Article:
Didn't you hear though? All successful people read. It's obvious that reading made them successful, not their upbringing or environment. As long as you read as much as possible, does it matter what you read? Be like Bill. Be successful!

I was being sarcastic, obviously.


Read more--Yes!

1) It's a habit.

2) Cultivate the garden of your interests.

- Find resources for reading recommendations (NY Review of Books, NYT Book Review, POD casts, NPR radio);

- Devise a system to collect reading recommendations and to revisit (ie. 3x5 cards, *.txt files you can grep);

3) Get books. Find a convenient and impulsive source for books.

- Visit your public library!

- Reduce the stress of putting down a book that's boring (unless you're wealthy, then Amazon to you heart's content).

- Most public libraries let you search online, reserve, call you when your book is ready, then just go pick it up.

4) Develop better reading habits (mostly for non-fiction):

- Can't get into a book? Start at the index (in the most xtreme cases I list my interests reading the index, then tally which chapters have the most points of interest and read those first!)

- Learn the vocabulary.

- Pencil marginalia. Limited set of what I call "sign-posts". A small check-mark to flag an important passage or line is sufficient. (Underlining is awful; don't do it. If everything is important, than nothing is most important).

- Keep a piece of scrap paper and write down a great idea you had while reading--this will clear your mind of your great idea, and let you get back to reading. And it also keeps your interest, because who doesn't like having great ideas?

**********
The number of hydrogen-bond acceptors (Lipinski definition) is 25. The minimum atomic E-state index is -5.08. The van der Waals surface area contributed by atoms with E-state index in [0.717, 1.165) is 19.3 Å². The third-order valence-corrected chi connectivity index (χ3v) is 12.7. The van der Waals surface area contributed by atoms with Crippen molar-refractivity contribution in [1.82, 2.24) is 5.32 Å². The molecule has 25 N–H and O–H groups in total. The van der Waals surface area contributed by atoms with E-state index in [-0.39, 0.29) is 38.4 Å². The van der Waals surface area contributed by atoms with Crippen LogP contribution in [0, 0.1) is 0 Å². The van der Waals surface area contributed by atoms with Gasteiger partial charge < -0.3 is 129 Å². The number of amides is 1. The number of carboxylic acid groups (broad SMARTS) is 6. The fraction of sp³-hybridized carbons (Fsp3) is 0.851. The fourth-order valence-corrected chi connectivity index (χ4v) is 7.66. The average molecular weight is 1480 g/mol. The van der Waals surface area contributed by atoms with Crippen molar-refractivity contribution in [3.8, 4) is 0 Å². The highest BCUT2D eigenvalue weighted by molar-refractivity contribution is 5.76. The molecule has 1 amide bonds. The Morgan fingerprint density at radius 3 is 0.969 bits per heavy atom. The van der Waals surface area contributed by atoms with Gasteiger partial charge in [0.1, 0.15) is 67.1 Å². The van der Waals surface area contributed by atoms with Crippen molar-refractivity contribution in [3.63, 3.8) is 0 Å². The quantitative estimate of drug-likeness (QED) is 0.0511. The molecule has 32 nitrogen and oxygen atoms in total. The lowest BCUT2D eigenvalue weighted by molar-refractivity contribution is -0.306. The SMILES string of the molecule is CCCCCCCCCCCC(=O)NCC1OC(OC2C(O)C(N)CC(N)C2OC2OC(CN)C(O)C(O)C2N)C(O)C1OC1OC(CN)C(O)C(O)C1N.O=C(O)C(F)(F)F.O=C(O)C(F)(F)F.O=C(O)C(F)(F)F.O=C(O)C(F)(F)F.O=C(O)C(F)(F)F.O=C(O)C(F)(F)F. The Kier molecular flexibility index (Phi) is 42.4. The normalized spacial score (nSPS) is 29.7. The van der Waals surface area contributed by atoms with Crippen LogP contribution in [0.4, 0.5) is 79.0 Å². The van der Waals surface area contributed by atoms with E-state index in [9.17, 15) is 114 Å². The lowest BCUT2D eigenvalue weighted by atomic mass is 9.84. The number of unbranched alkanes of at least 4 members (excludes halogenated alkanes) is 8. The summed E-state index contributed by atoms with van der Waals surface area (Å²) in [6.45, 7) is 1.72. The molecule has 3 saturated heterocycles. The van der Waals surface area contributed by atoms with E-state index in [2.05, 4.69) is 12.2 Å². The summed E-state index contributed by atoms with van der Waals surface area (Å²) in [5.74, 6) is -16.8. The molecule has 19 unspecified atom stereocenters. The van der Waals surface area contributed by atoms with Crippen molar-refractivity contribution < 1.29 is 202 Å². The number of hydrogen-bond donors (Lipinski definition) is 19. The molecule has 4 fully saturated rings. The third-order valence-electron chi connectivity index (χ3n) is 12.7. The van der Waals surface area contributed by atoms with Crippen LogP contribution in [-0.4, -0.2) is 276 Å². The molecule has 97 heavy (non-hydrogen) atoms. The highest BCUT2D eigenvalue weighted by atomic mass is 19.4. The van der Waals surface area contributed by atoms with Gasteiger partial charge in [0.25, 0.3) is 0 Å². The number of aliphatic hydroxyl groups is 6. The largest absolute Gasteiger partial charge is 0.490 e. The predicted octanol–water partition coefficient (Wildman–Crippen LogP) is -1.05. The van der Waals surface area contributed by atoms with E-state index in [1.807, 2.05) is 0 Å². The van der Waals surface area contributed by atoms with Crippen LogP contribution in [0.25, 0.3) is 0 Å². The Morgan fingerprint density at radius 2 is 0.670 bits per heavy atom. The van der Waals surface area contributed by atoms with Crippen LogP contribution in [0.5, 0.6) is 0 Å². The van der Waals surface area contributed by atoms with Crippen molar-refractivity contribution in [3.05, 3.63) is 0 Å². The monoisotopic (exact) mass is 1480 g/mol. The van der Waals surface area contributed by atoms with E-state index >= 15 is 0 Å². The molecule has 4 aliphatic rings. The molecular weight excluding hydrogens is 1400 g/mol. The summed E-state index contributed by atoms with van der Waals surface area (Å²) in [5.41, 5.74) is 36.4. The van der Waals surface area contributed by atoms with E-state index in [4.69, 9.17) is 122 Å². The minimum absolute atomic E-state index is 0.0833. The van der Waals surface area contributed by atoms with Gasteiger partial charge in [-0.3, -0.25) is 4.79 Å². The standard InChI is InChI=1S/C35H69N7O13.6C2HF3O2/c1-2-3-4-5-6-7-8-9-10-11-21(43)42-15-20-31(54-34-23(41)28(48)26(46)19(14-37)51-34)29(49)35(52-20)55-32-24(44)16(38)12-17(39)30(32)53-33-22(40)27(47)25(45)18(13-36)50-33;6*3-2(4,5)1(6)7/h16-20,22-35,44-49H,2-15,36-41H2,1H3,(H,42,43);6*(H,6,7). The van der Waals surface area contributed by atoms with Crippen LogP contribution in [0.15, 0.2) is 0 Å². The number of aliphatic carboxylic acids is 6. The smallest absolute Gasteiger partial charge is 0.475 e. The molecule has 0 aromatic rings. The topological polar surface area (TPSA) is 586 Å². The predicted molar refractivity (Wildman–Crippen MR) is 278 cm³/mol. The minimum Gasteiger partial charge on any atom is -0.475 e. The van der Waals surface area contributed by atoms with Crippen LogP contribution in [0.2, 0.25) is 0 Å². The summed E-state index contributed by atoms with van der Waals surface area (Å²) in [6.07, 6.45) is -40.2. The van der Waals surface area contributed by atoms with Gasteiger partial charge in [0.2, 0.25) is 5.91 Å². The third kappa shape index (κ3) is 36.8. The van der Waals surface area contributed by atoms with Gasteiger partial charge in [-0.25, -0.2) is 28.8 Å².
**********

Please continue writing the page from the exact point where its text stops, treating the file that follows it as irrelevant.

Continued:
5) Write a brief book review for every book you read for the rest of you life. Save this as a simple text file. MLA bibliographic entry. Few paragraphs about the book. Done.


I've been trying to read more books in 2017, and it's been going well so far and I've read 24 books since January.

The two things that have made the difference for me are:

* use the library! I only paid for 1 of those 24 books. Of the others 1 was a physical book from the library and the other 22 were library ebooks. I rarely find things I want to read that they don't have in ebook format (although often you need to 'request a hold' and wait as they can only loan out each copy to so many people at once). For context, I'm in Austin, TX

* make reading a deliberate evening activity. I used to only read when I was in bed and then be frustrated with my progress. I've started reading on my lunch break at work, and also in place of other evening activities (TV, internet, guitar etc). If I do 30 mins at lunch, an hour in the evening and then some in bed I can finish a reasonable length book per week.


I think it also comes down to attitude. I remember when we didn't have internet at home and I was in middle school through high-school, I'd always have about 20 floppy disks with me so that I could go to an internet café, download pages so I could read them home.